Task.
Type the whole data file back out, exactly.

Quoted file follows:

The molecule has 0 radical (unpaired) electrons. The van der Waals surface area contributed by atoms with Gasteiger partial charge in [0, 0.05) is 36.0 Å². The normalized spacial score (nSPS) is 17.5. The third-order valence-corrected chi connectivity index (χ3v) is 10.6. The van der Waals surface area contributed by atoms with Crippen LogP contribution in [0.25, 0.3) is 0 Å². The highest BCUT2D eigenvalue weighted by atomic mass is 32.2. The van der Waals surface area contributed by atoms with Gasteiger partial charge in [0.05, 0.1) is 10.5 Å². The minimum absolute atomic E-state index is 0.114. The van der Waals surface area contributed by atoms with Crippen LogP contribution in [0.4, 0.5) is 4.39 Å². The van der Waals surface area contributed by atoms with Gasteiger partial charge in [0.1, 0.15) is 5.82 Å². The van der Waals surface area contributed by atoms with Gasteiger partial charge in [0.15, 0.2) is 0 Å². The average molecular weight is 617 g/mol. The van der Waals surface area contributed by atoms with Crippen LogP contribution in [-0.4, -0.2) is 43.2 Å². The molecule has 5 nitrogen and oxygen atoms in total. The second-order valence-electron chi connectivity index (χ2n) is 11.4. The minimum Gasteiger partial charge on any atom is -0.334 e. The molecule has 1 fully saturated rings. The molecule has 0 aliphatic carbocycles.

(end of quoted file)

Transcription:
The molecule has 0 radical (unpaired) electrons. The van der Waals surface area contributed by atoms with Gasteiger partial charge in [0, 0.05) is 36.0 Å². The normalized spacial score (nSPS) is 17.5. The third-order valence-corrected chi connectivity index (χ3v) is 10.6. The van der Waals surface area contributed by atoms with Crippen LogP contribution in [0.25, 0.3) is 0 Å². The highest BCUT2D eigenvalue weighted by atomic mass is 32.2. The van der Waals surface area contributed by atoms with Gasteiger partial charge in [0.05, 0.1) is 10.5 Å². The minimum absolute atomic E-state index is 0.114. The van der Waals surface area contributed by atoms with Crippen LogP contribution in [0.4, 0.5) is 4.39 Å². The van der Waals surface area contributed by atoms with Gasteiger partial charge in [0.1, 0.15) is 5.82 Å². The van der Waals surface area contributed by atoms with Gasteiger partial charge in [0.15, 0.2) is 0 Å². The average molecular weight is 617 g/mol. The van der Waals surface area contributed by atoms with Crippen LogP contribution in [-0.4, -0.2) is 43.2 Å². The molecule has 5 nitrogen and oxygen atoms in total. The second-order valence-electron chi connectivity index (χ2n) is 11.4. The minimum Gasteiger partial charge on any atom is -0.334 e. The molecule has 1 fully saturated rings. The molecule has 0 aliphatic carbocycles.